Fighting Focus? 6 Tips to Improve Focus in Your Kids

Fighting Focus - 6 Tips to Improve Focus in Your Kids

Frustration, procrastination, and low self-esteem can be signs your child is struggling with focus issues. Whether they have been diagnosed with ADD or ADHD or not, their lack of focus is a signal they need some help. The good news is that uncovering the need for strategies to overcome is the first step in moving forward.

Once you’ve identified your child’s need for a focus plan, reach out for help from his or her teacher, doctor, and other professionals. You’re not the first one in this situation, so there’s no need to reinvent the wheel. With some diligence on your part to find the right solutions and with the cooperation of your son or daughter, the focus situation can be remedied.

At Read Smart, we understand that some children get frustrated with reading. We’ve helped kids overcome the struggle with our proven system, caring instructors, and nurturing environment. You’d be surprised at how common it is for kids to fight focusing issues. We’ve got solutions that will set your mind at ease and help your child succeed both in and out of school.

Here are some tips to improve focus in your children:

1. Practice simple mindfulness techniques:

Simply practice (with your child) sitting quietly and focusing on deep breathing. If you’ll encourage your child to practice this when they are calm, it can become a valuable tool for them to use when stressful situations occur in their life. Encourage your child to take some deep breaths before starting homework assignments, taking a test, or going into a challenging setting.

2. Do things one step at a time:

Have you ever asked for directions and had someone answer you with 10 different steps? It can be frustrating to feel overloaded with too much information, no matter what your age is. Kids can feel that way when focusing is challenging. Don’t overload them with too many directions at once. In order to help them listen, remember, and follow through on directions, take it one step at a time. Break down assignments into steps and encourage your child to simply do them one step at a time. When the one step process works successfully consistently, bump it up to two directions at a time, and observe how that works for your child.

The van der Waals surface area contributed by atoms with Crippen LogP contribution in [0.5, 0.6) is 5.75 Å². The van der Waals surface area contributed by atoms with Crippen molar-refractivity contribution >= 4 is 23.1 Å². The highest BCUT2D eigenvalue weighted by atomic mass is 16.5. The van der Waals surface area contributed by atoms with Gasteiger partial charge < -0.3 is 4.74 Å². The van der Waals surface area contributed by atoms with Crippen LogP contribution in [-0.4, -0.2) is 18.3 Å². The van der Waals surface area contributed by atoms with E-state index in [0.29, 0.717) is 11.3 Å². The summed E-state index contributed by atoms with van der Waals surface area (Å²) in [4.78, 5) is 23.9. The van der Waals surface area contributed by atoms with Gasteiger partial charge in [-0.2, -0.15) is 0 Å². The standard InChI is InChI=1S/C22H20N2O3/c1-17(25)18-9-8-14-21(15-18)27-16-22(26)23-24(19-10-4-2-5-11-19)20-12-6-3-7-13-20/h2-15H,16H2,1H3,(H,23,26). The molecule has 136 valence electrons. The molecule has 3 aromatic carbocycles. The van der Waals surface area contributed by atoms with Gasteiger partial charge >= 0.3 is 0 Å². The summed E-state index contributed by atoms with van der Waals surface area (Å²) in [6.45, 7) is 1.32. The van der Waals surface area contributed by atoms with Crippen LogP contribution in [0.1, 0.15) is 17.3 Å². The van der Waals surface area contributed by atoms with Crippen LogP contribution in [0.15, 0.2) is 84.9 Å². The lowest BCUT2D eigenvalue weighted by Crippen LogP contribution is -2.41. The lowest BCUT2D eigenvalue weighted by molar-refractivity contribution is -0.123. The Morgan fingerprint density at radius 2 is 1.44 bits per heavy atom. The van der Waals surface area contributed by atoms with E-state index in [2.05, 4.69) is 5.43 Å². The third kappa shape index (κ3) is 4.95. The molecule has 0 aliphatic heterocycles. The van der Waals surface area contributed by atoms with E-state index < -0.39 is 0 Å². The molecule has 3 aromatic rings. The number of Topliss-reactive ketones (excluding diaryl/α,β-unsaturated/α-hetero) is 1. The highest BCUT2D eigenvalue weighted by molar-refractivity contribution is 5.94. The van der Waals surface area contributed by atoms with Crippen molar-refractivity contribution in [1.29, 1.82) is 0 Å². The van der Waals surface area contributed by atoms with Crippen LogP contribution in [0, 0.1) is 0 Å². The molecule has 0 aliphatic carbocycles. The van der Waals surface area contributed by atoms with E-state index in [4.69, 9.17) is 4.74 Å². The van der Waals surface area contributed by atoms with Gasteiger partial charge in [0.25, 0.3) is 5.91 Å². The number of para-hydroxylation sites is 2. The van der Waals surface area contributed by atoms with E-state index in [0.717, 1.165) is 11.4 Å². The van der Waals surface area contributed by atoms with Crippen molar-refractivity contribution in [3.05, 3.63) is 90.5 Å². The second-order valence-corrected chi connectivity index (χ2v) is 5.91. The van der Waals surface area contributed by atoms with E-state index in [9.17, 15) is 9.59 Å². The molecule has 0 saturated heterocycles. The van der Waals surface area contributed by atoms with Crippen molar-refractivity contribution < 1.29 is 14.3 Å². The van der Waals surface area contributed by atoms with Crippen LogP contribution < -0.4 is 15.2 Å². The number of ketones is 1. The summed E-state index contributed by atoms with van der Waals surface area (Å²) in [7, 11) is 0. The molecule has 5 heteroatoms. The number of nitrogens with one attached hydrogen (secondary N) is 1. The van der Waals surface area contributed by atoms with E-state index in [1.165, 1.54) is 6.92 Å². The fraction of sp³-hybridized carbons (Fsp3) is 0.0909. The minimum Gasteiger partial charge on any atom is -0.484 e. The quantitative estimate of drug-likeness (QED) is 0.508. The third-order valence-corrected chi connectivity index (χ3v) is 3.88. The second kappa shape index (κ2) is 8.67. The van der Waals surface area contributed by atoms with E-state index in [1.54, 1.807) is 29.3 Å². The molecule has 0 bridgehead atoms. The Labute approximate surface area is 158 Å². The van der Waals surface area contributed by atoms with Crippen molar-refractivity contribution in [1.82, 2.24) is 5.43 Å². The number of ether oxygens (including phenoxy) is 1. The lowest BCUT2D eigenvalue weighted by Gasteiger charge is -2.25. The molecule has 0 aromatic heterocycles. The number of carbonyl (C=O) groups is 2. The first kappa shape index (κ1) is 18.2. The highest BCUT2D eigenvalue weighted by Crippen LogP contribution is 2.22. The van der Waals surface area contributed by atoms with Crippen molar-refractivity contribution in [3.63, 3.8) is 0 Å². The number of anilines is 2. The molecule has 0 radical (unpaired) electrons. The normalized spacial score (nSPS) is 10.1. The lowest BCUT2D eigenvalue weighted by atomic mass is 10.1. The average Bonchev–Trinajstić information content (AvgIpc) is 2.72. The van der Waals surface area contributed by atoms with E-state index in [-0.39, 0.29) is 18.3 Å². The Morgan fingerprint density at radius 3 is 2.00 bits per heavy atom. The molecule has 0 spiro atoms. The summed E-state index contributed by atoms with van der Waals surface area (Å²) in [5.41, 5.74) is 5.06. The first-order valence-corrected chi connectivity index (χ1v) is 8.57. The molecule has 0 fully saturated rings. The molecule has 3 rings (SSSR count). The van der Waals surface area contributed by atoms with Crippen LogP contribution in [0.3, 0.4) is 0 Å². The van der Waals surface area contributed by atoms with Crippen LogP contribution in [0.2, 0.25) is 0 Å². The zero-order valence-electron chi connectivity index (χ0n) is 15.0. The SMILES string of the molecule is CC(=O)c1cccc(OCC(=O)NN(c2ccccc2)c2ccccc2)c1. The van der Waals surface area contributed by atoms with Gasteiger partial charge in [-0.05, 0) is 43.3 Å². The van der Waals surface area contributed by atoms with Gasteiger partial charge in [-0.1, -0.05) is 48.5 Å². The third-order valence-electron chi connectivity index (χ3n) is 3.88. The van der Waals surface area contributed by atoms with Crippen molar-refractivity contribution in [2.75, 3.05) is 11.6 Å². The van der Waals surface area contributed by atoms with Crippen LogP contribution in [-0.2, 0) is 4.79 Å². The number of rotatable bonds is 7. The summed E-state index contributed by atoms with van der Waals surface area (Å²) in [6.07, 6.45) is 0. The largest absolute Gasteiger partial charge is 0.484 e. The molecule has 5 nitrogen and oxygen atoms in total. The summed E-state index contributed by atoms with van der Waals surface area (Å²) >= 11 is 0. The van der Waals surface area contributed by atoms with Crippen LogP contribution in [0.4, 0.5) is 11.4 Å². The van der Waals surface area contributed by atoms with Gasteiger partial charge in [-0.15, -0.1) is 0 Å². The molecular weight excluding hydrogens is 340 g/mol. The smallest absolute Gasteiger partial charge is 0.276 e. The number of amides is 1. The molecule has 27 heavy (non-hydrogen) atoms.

3. Begin with the end in mind:

Set a visible timer when your child begins a difficult task. Let them know that when the time is up, you’ll move on to the next activity. For example, if your child is taking music lessons, yet dreads practice, set a timer and let them know they’ll have free time as soon as they practice for 15 minutes. Increase the time incrementally as your child’s focus improves. Help them cultivate internal motivation to accomplish tasks. Sometimes if they understand why it’s important to do various things that they may not enjoy, it can help them conquer the challenge. If they begin with the end in mind, it can help them succeed. For example, if they want a place in the school band, they’ll need to practice their music scales, and get happy about it! Help them picture the goal, and it will boost the daily tasks.

4. Observe what works best for your child:

Does your child focus best when there are minimal distractions around? Do they respond to classical music in the background, or other calm music? Would it help to put cell phones away and keep televisions off during homework time? Find out what helps your child to thrive, and stick with it.

5. When distractions come, redirect:

If your child’s attention drifts from their current task of reading or other homework, signal them to refocus on the task at hand. Find a simple signal that works, and communicate that signal to your child. It may be a facial expression, or a hand on their shoulder. Discover what works best for your child, and calmly give them the signal when it’s needed.

6. Look into fidgets for possible solutions:

Some children respond well to fidgets for tactile stimulation. It can help them focus or refocus on the task at hand. Fidgets can be as simple as silly putty or a koosh ball.

Some children struggle with reading focus. At Read Smart, we help students learn to master reading skills so they can succeed at school and in life. Check out what parents are saying about Read Smart, and contact us to get a free reading evaluation today.

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